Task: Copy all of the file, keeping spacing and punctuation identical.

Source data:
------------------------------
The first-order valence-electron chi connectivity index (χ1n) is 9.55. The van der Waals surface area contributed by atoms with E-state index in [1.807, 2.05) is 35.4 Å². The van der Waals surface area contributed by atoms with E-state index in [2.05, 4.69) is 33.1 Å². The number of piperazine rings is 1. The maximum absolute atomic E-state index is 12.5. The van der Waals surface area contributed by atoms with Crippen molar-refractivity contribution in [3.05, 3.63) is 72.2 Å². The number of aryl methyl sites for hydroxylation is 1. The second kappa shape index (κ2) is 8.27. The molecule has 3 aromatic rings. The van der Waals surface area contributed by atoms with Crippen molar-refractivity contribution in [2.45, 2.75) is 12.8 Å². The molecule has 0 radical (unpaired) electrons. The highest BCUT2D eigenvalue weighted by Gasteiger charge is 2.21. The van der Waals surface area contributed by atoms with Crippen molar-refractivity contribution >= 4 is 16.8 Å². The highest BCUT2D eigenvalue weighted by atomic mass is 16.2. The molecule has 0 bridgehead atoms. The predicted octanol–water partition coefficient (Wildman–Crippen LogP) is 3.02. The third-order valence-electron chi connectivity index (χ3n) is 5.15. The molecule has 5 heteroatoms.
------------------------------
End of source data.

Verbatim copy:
The first-order valence-electron chi connectivity index (χ1n) is 9.55. The van der Waals surface area contributed by atoms with E-state index in [1.807, 2.05) is 35.4 Å². The van der Waals surface area contributed by atoms with E-state index in [2.05, 4.69) is 33.1 Å². The number of piperazine rings is 1. The maximum absolute atomic E-state index is 12.5. The van der Waals surface area contributed by atoms with Crippen molar-refractivity contribution in [3.05, 3.63) is 72.2 Å². The number of aryl methyl sites for hydroxylation is 1. The second kappa shape index (κ2) is 8.27. The molecule has 3 aromatic rings. The van der Waals surface area contributed by atoms with Crippen molar-refractivity contribution in [2.45, 2.75) is 12.8 Å². The molecule has 0 radical (unpaired) electrons. The highest BCUT2D eigenvalue weighted by Gasteiger charge is 2.21. The van der Waals surface area contributed by atoms with Crippen molar-refractivity contribution >= 4 is 16.8 Å². The highest BCUT2D eigenvalue weighted by atomic mass is 16.2. The molecule has 0 bridgehead atoms. The predicted octanol–water partition coefficient (Wildman–Crippen LogP) is 3.02. The third-order valence-electron chi connectivity index (χ3n) is 5.15. The molecule has 5 heteroatoms.